Eurozone economy loses momentum, survey shows

Posted on September 23, 2016

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The eurozone’s recovery appears to have lost some of its steam, with an important measure of activity falling to its lowest level in more than a year-and-a-half in September.

The flash purchasing managers’ index for the single currency area fell to 52.6, from 52.9 in August, with the decline driven by a slowdown in the region’s dominant services sector. The index, compiled by data company IHS Markit, remains about the crucial 50 level that marks an expansion in activity.

    “While the underlying picture remains one of sluggish growth of close to 0.3 per cent over the quarter as a whole, it also remains clear that the economic upturn is still fragile and failing to achieve any real traction,” said Rob Dobson, senior economist at IHS Markit.

    The reading is the lowest in 20 months.

    Companies that performed well within the single currency area were lifted by stronger demand

    A separate index for manufacturing hit a three-month high, with companies in this area supported by strong orders for exports. Orders here hit their highest level for two-and-a-half years.

    [Results suggest] it is the domestic side of the economy that is slowing, more than the externally-orientated manufacturing sector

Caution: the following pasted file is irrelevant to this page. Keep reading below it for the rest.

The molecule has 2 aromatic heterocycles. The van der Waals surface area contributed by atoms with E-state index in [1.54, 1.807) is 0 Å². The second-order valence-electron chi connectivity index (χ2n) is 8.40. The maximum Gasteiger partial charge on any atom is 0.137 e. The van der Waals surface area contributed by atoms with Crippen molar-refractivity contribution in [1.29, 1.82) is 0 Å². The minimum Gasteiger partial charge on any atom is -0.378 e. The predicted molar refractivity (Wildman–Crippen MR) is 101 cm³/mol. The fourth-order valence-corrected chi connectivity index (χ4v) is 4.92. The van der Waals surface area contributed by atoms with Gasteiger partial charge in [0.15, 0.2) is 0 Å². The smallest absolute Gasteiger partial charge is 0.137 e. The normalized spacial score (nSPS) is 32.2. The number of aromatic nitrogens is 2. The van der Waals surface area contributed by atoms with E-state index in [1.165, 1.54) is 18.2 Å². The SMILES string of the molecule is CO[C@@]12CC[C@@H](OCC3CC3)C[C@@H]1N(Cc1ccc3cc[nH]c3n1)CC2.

– Dominic Bryant, senior European economist at BNP Paribas

    Service sector companies rely much more on demand from within the eurozone. Dominic Bryant, senior European economist at BNP Paribas, said the contrast in the results of the two sectors “suggests it is the domestic side of the economy that is slowing, more than the externally-orientated manufacturing sector”.

    Up until now the eurozone’s recovery has been driven mostly by strong domestic demand, with high levels of consumption supporting growth within the bloc.

    There was also a reversal in the fortunes of the eurozone’s two largest economies, France and Germany. The German economy, the region’s largest, has consistently outperformed France in recent years. But in September France recorded its highest reading since June 2015, while the German figure fell to a 16-month low.

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